Grand Prix Manila 08 has come and gone and is in the history books. While the Wizards official coverage gives you the play-by-play and the results, I’ll see if I can’t provide any interesting stories about my first constructed Grand Prix event.
For the PTQ on day two, I decided to just use the Kithkin build we made for Paul, except that I put in Stillmoon Cavaliers maindeck, taking out Knight of Meadowgrain. I also fixed up the sideboard a bit. The list I played:
- 4 Burrenton Forge-Tender
- 4 Goldmeadow Stalwart
- 4 Figure of Destiny
- 4 Wizened Cenn
- 3 Knight of Meadowgrain
- 4 Cloudgoat Ranger
- 1 Thistledown Liege
- 2 Crib Swap
- 3 Wispmare
- 3 Pollen Lullaby
- 2 Order of Whiteclay
- 2 Reveillark
- 3 Moonglove Extract
Edit: I forgot that I managed to borrow an Ajani Goldmane on the day of the PTQ and swapped it out for a Wilt-Leaf Liege.
I have a couple more tournament reports to wrap up after this, so I’ll make this quick.
Round 1 vs Faeries: 0-2 loss. The opponent was a guy from HK; luckily I’m pretty used to talking with HK-accented people, so we had almost no communication trouble at all. The only time I couldn’t understand him was when he tried to bounce something using Cryptic Command, I had no idea what the phrase he was using for bouncing was! I made a misplay in game two by playing a Spectral Procession from my hand instead of from under Windbrisk Heights when it was available. I also had a sideboarding problem where I didn’t think he would have Stillmoon Cavaliers (and hence had no Moonglove Extract). Those same cavaliers helped him stabilize at 3 life to take game two.
Round 2 vs Demigod DW: 2-1 win. My opponent didn’t board out Ashenmoor Gougers, which are so bad in this format. He was stuck on three lands for game three, and I had a Forge-Tender on the board to stop Spout, and he couldn’t cast the Soul Snuffers.
Round 3 vs Unknown Deck (I have something scribbled in my notes, but I couldn’t read it!): 2-1 win.
Round 4 vs Gbw No Doran: 0-2 loss. In game three, he had two Stillmoon Cavaliers that I didn’t see at all in the first two games. Those guys went all the way.
Round 5 vs Little Kid GW: 2-0 win. It was fun for the Stillmoon Cavalier to jump on block 5/6 flying indestructible vigilance guys. His two big guys on the board were no match to my seven + Mirrorweave in game one. In game two, apparently he boarded in Runed Halo, which are pretty bad vs Spectral Procession.
Round 6 vs Doran the Explorer: 2-1 win. My opponent drew no Firespouts in game three; he really had no chance here.
Round 7 vs Demigod DW: 2-0 win.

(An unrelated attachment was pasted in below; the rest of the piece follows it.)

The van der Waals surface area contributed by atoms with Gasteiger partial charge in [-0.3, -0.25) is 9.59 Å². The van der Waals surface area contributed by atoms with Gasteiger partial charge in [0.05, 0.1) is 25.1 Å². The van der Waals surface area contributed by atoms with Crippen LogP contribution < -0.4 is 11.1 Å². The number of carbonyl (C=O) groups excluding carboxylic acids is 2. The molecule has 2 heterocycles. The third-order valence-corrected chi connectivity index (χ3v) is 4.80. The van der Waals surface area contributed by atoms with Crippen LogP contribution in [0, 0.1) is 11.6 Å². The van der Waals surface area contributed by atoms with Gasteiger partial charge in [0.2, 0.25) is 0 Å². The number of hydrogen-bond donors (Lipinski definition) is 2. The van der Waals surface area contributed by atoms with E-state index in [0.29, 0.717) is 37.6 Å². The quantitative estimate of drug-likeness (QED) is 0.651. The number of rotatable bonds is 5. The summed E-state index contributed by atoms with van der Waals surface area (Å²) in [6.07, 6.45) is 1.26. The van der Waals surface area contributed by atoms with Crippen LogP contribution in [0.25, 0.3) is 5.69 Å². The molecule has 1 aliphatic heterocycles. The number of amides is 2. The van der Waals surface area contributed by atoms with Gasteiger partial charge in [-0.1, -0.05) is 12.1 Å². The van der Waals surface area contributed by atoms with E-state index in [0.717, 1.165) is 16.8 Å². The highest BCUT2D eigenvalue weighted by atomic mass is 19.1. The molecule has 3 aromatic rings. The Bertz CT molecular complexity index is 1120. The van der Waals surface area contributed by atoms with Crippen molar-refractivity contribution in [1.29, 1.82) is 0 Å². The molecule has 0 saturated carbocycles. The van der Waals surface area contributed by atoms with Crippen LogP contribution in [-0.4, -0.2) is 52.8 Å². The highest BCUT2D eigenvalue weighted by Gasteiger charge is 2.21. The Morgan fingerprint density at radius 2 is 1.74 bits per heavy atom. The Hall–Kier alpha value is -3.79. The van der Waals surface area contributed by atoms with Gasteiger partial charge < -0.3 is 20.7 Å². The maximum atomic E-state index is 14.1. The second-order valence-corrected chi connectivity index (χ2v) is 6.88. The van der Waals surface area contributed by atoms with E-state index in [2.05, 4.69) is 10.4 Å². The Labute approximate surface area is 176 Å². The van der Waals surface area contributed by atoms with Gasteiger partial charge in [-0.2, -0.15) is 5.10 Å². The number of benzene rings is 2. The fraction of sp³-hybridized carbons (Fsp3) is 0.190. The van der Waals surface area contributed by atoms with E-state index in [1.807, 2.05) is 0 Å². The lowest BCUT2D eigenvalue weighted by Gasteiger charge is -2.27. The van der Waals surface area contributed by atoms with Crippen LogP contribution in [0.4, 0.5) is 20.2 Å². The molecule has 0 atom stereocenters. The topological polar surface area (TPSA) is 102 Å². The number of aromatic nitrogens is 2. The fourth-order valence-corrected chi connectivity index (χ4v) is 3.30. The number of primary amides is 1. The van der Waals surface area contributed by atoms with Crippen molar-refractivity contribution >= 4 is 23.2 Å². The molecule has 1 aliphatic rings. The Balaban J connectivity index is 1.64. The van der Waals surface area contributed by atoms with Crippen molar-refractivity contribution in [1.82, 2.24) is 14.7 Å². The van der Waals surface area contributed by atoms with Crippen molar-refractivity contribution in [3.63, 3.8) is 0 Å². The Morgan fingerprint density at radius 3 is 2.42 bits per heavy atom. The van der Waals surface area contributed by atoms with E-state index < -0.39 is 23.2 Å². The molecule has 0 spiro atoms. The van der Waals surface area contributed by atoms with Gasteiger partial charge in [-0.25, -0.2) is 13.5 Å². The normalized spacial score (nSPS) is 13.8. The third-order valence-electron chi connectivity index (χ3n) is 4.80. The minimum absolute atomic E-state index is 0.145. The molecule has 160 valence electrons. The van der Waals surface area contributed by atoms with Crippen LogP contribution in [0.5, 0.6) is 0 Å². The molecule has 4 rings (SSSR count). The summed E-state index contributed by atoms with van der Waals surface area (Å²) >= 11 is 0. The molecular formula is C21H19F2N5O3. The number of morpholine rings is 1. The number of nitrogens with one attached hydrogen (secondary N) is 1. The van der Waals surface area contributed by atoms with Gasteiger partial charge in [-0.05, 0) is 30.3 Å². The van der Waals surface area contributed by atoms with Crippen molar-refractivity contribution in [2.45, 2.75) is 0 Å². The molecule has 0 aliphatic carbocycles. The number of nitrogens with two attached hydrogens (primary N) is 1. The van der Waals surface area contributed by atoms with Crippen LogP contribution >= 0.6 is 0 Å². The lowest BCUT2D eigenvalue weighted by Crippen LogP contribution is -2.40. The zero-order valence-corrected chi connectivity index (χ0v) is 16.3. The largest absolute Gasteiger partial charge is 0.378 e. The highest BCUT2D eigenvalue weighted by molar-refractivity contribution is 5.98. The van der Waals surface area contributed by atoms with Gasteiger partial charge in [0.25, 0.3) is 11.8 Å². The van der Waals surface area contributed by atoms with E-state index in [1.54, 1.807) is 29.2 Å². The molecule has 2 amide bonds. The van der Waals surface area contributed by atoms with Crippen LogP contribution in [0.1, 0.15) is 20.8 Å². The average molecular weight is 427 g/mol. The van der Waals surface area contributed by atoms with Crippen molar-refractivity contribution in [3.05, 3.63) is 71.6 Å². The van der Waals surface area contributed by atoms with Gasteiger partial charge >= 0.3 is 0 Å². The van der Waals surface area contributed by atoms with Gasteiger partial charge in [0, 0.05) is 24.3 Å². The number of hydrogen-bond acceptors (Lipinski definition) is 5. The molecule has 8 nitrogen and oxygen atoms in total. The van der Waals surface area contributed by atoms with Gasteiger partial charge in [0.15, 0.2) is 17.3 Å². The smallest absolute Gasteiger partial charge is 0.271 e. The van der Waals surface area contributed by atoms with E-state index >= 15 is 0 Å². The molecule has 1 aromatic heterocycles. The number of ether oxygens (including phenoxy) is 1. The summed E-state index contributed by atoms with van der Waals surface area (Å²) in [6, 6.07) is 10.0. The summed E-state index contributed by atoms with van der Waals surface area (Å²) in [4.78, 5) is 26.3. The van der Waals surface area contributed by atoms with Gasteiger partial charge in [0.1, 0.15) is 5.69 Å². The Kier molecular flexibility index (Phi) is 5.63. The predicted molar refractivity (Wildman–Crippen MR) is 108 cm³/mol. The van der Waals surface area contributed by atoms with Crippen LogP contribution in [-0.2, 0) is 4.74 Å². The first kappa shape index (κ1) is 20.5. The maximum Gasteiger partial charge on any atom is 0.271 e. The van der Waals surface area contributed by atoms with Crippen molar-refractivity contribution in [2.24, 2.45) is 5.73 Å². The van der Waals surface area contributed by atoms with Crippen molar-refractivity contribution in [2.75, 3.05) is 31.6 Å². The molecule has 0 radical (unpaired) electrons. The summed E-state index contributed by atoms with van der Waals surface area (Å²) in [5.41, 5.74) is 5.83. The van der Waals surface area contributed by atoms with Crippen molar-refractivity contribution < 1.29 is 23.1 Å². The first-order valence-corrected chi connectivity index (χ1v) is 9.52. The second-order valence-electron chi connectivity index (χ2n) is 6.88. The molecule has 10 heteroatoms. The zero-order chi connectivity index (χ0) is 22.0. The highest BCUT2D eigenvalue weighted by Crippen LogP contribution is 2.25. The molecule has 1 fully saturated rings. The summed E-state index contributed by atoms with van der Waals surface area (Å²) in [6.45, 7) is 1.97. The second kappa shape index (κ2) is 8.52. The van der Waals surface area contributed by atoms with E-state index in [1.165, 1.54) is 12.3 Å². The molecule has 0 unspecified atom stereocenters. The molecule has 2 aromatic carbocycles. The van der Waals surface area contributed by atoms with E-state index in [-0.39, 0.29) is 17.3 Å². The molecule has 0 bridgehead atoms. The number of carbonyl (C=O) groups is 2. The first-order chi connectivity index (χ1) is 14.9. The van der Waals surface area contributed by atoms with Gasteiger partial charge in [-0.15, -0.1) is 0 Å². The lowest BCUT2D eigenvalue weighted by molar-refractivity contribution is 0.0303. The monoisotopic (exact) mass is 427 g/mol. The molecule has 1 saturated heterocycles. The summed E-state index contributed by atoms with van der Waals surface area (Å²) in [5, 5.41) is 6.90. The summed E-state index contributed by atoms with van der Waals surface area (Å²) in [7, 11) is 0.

Tournament record: 5-2. I finished the PTQ in 14th place, good enough to win 4 booster packs. My prize rares were: Balefire Liege, Glamerdye, Ashling the Extinguisher, Scarecrone (Not so good)
I watched the finals of the Grand Prix of course. The official coverage is okay, but it doesn’t capture some of the unique FIlipino elements. Even though I was still playing in the PTQ during the quarters, we immediately knew that Luis Magisa had won his match since every Filipino in the crowd watching literally burst into cheers. Contrast to the lackluster clapping when Magisa lost to a Japanese Faerie player in the semis.
During the awarding ceremony, the crowd was very rowdy, chanting “Burger! Burger!” when Luis Magisa accepted his giant check. (Bry would hate that.) The winner of the event, Sugaya pandered to the crowd as well, more than willing to pose for photos after accepting his giant check. (His get-up was ridiculous.)
A lot of players were asking name players such as Tomoharu Saito or Raphael Levy to sign some cards for them; I’m not sure if it’s good for us to treat them that way. They’re Magic celebrities sure, but I don’t think their signature adds anything to the cards. It’s ok to look up to them for their gameplay or deck ideas or what not, but I don’t think we should idolize them or anything – they’re still Magic players like the rest of us, except they’re more willing to devote their time to the game.And someday, we’re going to have to rise up and challenge their dominance of Magic in the Asia-Pacific region.
That’s all for GP Manila, hopefully we can have another big event in the Philippines soon. Props go out to the people at Neutral Grounds for organizing the event and being able to support 600+ people even though the DCI people were only expecting around 400+.